Efforts ongoing to lower textbook costs at Iowa State


Emily Blobaum/Iowa State Daily

One way to prepare for the upcoming semester is by purchasing your textbooks over Winter Break.

K. Rambo

It is no secret that textbook prices are high as far as many students and administrators are concerned. Despite the relativity of the perception of cost, a tangible reality exists: some students cannot afford textbooks listed as required for class.

Some at Iowa State are working to make textbooks more accessible for all students.

Heather Dean, course materials manager at the Iowa State University Bookstore, is a three-time winner of the Excellence in Course Materials Management award from the Independent College Bookstore Association for her efforts in textbook affordability at Iowa State.

Dean’s passion for textbook accessibility stems from her time as a student at Iowa State, where a textbook can run as high as $347.

“I graduated from Iowa State in 2006 and so I was sort of that post-9/11 student, went to school here during the recession, tuition increases were huge, like 18 percent one year,” Dean said. “Affordability is something that’s important to me. I was on my own to pay for college. I came to Iowa State when it was a public school that was supposed to be affordable with tuition and everything.

“I still left with a significant amount of student debt.”

Dean is driven to find less-expensive alternatives for students because she does not want them graduating with as much debt as she had.

Dean was part of the effort to allow students to charge textbooks to their U-Bill and allow them to make payments into the semester, as they do with tuition.

While Dean said the University Bookstore has made great strides in offering used books for sale and rentals, a tightrope is being walked in negotiations with instructors and publishers.

Dean has worked with instructors on several fronts to make educational resources more available to students. Dean said the University Bookstore speaks to instructors who list books as “required,” even though there are not required readings in them to change their classification to recommended.

While Dean said not all instructors have been willing to accept these changes, progress has been made and efforts are ongoing.

“We try to champion these initiatives as soon as they become available to us,” Dean said. “We take them and run with them right here at Iowa State and set an example for the rest of the country to follow suit.”

Dean has been instrumental in bringing Inclusive Access resources to Iowa State. Inclusive Access textbooks are charged to a U-Bill automatically at a fraction of the cost of other textbooks and are already in Canvas when each student starts the class.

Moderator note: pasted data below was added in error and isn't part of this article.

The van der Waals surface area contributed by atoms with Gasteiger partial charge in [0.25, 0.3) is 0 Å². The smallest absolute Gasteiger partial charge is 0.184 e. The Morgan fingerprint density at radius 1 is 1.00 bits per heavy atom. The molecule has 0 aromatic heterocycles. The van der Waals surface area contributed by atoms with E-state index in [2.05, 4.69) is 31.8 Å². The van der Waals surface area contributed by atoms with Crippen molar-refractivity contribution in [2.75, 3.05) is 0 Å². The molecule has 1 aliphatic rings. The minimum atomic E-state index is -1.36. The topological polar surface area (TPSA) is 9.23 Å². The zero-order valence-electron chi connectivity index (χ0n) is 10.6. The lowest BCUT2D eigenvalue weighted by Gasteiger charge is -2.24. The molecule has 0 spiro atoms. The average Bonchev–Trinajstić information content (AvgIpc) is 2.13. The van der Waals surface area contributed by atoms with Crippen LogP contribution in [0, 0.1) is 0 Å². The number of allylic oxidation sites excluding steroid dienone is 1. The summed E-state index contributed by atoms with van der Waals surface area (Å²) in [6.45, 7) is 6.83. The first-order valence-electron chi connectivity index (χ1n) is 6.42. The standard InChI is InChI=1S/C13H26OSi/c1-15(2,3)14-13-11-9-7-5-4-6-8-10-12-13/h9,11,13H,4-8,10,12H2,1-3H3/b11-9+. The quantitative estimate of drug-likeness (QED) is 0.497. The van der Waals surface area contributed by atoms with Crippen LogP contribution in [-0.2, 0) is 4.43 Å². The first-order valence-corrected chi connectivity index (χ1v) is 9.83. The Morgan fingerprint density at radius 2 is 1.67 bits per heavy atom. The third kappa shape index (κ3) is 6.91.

Dean is also a supporter of Open Educational Resources (OER) and is working with the library to ensure students are aware when their required readings can be accessed through the library and instructors creating a course are aware of all options for providing course materials.

“As Open Educational Resources has really entered the course material world in making sure that we’ve got credible materials but at no cost, or even sometimes low-cost, we’re working together on that,” Dean said.

Cody West, Iowa State Student Government president, is pushing for OER’s from his position as Student Government president.

“This is a talk that we started among all the Big 12 institutions, specifically Iowa State and West Virginia University are working together but they’re pretty far ahead of us on this,” West said. “I’ve really bounced a lot of ideas off them as far as how we do this.”

West said many instructors are unaware of OER’s, but he feels there’s incentive for instructors as well as students.

“But the really interesting thing is there is this nation-wide or even global network, at this point, of open resources that faculty at other institutions can archive, download it, [and] edit it for their particular course,” West said.

West said the process is ongoing and not all instructors have been immediately welcoming of OER’s.

“It’s really kind of been a movement and it’s a hard one because I think the biggest problem right now is our faculty aren’t aware of it,” West said. “They don’t really know what open resources are and I think a lot of them see a threat as far as getting rid of academic journals or these things that are very prestigious that we’re all kind of … attached to.”

Despite some concerns about losing memberships from academic journals and divesting from publisher-provided materials, West feels OER’s are worth pursuing.

“I think any way we can address costs of attendance is a good option,” West said.